An upcoming Kiwi documentary recounts an Auckland woman's initiative in fundraising to help Sri Lankan fishermen hit by the Boxing Day tsunami, writes Renee Jones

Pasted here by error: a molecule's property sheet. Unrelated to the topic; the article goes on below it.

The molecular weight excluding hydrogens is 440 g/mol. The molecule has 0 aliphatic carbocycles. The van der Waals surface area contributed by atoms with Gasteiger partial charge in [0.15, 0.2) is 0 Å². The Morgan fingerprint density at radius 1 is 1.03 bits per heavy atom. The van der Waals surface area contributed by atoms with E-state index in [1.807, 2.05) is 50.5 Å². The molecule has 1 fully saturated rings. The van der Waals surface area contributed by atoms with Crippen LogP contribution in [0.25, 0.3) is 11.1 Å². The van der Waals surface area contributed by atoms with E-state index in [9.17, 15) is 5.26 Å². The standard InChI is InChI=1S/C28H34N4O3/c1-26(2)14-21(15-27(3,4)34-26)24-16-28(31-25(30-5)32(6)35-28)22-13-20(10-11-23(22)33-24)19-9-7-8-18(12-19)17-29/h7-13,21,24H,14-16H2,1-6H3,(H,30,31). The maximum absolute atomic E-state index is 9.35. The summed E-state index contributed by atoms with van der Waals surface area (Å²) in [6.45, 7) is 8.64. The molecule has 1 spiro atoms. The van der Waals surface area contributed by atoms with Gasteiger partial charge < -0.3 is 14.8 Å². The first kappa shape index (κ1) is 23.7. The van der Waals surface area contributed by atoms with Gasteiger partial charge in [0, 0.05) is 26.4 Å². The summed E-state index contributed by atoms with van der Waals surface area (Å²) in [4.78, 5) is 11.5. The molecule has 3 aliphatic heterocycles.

Mary Taylor has dedicated almost two years to helping people in Sri Lanka devastated by the 2004 Boxing Day tsunami. The Pt Chevalier woman was so moved by the disaster that she raised $75,000 to provide materials for fishermen in the Welipatanvila area to make 100 outrigger boats, calling her mission Project Oru 100. Her remarkable journey back to the south coast has been made into a documentary, Turning the Tide, by Auckland film-maker Catherine Madigan and will hit cinemas this week. It follows her return one year after the disaster to see if the money she raised over 15 months through dinner parties and donations was being used as intended. Mary knew Sri Lanka before the tsunami: from 2002 she had visited several times taking groups on her food and tea tours. It was her love for the country that motivated her mission. ''I decided pretty quickly that I needed to do something. People want to give but they want assurances as well that the money will get through. I thought, 'There must be a way of doing this.' ''They [the fishermen] had nothing?just the clothes they were wearing . . . and one year later they were back at sea. ''One man said after the tsunami he came down to the beach, looked out to sea and thought, 'What will become of my life?' He said it [getting the boats back] was like having the sun come up and put its rays on them.'' Project Oru 100 has affected around 1000 people and Mary is already working on more fundraising programmes. She says although most of the fishermen have rebuilt their homes, many still live in temporary shelters. ''It was sombre but was also hopeful. They still smile though, with that Sri Lankan smile.'' Turning the Tide, Academy Cinemas, September 7 and 16. A new scheme, Project Ice, aims to build an ice plant to allow the fishermen to trade at a fair price. Ph Mary Taylor 846 5334.